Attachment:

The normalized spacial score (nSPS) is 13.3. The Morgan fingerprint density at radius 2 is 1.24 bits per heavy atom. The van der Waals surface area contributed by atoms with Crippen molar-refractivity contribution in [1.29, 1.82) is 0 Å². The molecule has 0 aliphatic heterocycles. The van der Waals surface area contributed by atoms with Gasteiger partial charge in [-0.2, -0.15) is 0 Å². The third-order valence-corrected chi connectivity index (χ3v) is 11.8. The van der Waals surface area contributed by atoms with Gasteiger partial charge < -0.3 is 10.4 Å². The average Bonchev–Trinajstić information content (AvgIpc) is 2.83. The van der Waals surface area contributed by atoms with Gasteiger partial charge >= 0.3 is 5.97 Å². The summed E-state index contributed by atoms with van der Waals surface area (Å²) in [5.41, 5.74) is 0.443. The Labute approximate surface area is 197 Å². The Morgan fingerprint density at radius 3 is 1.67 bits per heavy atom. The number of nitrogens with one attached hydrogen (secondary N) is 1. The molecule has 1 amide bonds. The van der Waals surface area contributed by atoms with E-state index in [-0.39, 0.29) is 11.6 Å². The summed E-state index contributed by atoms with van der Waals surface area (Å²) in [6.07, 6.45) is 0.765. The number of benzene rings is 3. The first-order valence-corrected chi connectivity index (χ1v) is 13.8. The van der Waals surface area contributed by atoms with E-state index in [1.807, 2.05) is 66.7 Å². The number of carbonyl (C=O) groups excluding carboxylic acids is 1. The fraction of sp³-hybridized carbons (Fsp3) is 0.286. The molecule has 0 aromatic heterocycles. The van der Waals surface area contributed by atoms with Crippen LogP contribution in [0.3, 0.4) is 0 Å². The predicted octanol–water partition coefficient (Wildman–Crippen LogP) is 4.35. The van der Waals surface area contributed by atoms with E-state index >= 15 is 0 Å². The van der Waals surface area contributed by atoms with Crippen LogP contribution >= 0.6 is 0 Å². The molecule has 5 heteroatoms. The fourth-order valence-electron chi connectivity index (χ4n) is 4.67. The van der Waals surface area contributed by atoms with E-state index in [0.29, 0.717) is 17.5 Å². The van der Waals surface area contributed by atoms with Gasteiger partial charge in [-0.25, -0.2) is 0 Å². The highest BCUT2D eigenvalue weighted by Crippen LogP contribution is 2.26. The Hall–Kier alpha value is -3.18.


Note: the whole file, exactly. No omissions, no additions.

The normalized spacial score (nSPS) is 13.3. The Morgan fingerprint density at radius 2 is 1.24 bits per heavy atom. The van der Waals surface area contributed by atoms with Crippen molar-refractivity contribution in [1.29, 1.82) is 0 Å². The molecule has 0 aliphatic heterocycles. The van der Waals surface area contributed by atoms with Gasteiger partial charge in [-0.2, -0.15) is 0 Å². The third-order valence-corrected chi connectivity index (χ3v) is 11.8. The van der Waals surface area contributed by atoms with Gasteiger partial charge < -0.3 is 10.4 Å². The average Bonchev–Trinajstić information content (AvgIpc) is 2.83. The van der Waals surface area contributed by atoms with Gasteiger partial charge >= 0.3 is 5.97 Å². The summed E-state index contributed by atoms with van der Waals surface area (Å²) in [5.41, 5.74) is 0.443. The Labute approximate surface area is 197 Å². The Morgan fingerprint density at radius 3 is 1.67 bits per heavy atom. The number of nitrogens with one attached hydrogen (secondary N) is 1. The molecule has 1 amide bonds. The van der Waals surface area contributed by atoms with E-state index in [-0.39, 0.29) is 11.6 Å². The summed E-state index contributed by atoms with van der Waals surface area (Å²) in [6.07, 6.45) is 0.765. The number of benzene rings is 3. The first-order valence-corrected chi connectivity index (χ1v) is 13.8. The van der Waals surface area contributed by atoms with E-state index in [1.807, 2.05) is 66.7 Å². The number of carbonyl (C=O) groups excluding carboxylic acids is 1. The fraction of sp³-hybridized carbons (Fsp3) is 0.286. The molecule has 0 aromatic heterocycles. The van der Waals surface area contributed by atoms with Crippen LogP contribution in [0.3, 0.4) is 0 Å². The predicted octanol–water partition coefficient (Wildman–Crippen LogP) is 4.35. The van der Waals surface area contributed by atoms with E-state index >= 15 is 0 Å². The van der Waals surface area contributed by atoms with Crippen LogP contribution >= 0.6 is 0 Å². The molecule has 5 heteroatoms. The fourth-order valence-electron chi connectivity index (χ4n) is 4.67. The van der Waals surface area contributed by atoms with E-state index in [0.29, 0.717) is 17.5 Å². The van der Waals surface area contributed by atoms with Gasteiger partial charge in [-0.25, -0.2) is 0 Å². The highest BCUT2D eigenvalue weighted by Crippen LogP contribution is 2.26. The Hall–Kier alpha value is -3.18.